LogoStephan Kuttner Institute of Medieval Canon Law  

Library


Printed media

The heart of the book holdings and the collection of off-prints, is the private library of Stephan Kuttner, including parts of the libraries of Friedrich Heyer and other scholars, which moved in 2013 to Yale, Yale Law School, Lillian Goldman Law Library. An electronic catalogue of these holdings - still with the Munich shelf marks - can be accessed thanks to the help of the Monumenta Germaniae Historica via the following link:

 

Access is also available to an PDF- based- catalogue of off prints published after 1945 from the collection of Stephan Kuttner, (off prints, left side). Access to Stephan Kuttner's scholarly correspondence  is limited, however. Also available are resources from the scholary estate of Schafer Williams as well as copies of various manuscripts of twelfth-century decretal collections from the estate of Walther Holtzmann; the edition awork in progress by Professor G. Drossbach (Augsburg/Munich).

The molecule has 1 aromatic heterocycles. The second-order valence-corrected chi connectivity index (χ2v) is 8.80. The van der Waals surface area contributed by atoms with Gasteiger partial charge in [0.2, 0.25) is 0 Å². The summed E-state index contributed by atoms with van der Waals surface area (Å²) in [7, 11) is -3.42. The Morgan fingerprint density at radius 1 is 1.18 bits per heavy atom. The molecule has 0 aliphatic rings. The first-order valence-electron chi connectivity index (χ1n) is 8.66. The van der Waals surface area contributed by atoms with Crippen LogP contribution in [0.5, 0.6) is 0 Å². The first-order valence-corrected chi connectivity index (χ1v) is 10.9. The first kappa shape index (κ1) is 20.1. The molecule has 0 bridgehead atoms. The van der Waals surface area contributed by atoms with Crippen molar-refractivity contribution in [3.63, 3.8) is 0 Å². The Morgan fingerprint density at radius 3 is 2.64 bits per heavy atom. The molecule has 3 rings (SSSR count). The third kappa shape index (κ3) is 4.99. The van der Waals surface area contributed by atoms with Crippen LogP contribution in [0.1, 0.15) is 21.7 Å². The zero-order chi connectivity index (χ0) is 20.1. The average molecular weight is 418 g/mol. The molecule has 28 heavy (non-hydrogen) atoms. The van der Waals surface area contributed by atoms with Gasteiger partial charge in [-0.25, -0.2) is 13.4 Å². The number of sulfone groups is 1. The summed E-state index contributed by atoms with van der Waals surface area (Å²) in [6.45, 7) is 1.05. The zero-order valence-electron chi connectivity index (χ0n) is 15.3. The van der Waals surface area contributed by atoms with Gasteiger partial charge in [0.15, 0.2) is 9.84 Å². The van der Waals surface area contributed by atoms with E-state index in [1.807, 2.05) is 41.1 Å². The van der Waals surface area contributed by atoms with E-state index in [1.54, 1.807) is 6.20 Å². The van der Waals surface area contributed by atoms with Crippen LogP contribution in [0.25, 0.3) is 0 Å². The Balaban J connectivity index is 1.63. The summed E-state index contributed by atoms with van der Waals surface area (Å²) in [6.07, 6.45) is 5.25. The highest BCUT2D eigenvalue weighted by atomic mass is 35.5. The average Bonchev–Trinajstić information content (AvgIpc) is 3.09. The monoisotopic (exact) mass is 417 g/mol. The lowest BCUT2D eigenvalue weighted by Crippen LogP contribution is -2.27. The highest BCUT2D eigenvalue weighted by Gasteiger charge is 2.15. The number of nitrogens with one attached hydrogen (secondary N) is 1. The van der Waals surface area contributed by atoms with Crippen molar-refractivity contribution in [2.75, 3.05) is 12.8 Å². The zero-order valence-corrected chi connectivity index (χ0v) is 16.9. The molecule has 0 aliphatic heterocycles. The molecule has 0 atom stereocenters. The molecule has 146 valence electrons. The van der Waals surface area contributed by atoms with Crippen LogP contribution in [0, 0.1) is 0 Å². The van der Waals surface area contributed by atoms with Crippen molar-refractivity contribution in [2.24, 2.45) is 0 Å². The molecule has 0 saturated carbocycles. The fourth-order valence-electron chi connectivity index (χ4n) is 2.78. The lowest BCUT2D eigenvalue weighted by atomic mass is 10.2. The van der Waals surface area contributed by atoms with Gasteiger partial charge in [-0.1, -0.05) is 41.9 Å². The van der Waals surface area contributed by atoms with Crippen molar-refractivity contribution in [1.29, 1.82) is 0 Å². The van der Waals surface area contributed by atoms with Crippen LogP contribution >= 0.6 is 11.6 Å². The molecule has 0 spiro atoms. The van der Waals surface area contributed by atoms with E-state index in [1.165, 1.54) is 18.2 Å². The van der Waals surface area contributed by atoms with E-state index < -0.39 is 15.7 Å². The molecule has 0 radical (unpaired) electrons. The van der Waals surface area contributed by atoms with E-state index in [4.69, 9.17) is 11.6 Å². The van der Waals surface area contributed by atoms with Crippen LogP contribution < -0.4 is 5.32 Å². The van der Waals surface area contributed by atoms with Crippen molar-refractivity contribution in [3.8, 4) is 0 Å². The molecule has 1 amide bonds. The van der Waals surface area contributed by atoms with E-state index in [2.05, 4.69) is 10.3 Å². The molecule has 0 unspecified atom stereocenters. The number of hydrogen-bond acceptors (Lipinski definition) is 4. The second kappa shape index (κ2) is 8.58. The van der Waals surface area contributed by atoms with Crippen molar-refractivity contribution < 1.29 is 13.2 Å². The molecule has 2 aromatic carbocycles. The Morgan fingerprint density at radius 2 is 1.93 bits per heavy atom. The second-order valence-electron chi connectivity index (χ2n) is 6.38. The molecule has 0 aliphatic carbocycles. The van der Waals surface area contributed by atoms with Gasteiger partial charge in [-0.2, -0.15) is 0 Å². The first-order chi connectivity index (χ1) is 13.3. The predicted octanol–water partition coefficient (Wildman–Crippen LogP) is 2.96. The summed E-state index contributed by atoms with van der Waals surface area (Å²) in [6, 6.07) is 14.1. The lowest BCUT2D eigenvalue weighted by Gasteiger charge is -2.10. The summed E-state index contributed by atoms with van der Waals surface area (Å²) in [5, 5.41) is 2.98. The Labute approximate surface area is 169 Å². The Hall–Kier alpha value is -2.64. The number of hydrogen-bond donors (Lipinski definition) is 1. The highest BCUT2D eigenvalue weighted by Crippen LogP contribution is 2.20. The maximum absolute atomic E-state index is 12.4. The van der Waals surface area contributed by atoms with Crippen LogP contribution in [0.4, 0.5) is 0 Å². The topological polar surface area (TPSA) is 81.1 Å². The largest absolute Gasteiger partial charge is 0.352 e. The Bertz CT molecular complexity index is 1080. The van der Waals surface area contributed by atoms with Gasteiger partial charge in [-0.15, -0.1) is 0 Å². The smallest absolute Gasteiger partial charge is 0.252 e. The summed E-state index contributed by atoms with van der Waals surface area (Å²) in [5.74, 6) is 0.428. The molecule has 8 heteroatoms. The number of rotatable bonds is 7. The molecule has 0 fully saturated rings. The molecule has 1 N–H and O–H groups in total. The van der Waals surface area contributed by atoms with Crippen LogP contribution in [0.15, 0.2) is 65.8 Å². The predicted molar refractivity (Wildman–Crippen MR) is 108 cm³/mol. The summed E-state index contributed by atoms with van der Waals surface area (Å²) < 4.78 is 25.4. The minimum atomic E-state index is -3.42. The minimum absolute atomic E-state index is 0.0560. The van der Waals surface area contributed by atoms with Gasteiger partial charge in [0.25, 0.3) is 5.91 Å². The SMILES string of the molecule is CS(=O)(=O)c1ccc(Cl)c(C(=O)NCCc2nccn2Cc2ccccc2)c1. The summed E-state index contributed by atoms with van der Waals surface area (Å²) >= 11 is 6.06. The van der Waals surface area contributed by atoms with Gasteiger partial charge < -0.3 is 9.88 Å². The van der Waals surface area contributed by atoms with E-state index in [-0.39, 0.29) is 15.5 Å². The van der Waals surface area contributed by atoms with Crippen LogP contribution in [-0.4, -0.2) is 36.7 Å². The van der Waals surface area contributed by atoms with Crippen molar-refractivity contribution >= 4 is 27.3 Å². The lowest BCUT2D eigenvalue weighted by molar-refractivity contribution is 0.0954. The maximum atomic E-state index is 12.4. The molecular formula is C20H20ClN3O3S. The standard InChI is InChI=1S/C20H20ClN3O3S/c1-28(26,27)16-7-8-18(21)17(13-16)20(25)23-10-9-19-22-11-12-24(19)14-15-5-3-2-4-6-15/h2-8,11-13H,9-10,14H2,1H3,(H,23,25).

Of course visitors of the Stephan Kuttner Institute may also make use of the holdings available at the Leopold-Wenger-Institute situated in the same building.

 

 

Microfilms

A key resource for source research is the institute's microfilm collection, which moved in 2013 to the Yale Law School, too. At present, the user can take advantage of approximately 670 medieval canonical manuscripts on microfilms and/or digitized on data carrier. Please refer to the introduction in the catalogue. The Institute also got, from the estate of Gérard Fransen, a number of microfilm-copies of canonical manuscripts. Additionally, there is the easily accessible collection of the Bavarian-German department "B" of the Leopold-Wenger-Institute. In exceptional circumstances, these films can be borrowed for remote off-site use, none of the digitized forms. Also, the Roman Law manuscripts of the Ancient Law Department  "A" of the Leopold-Wenger-Institute  found in the catalogue, are available in the same building, and the holdings of Prof. S. Lepsius, concerning the ius commune in both parts - a total of more than 1000 parts.

 

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Home -  © Jörg Müller, Update: Dec. 2014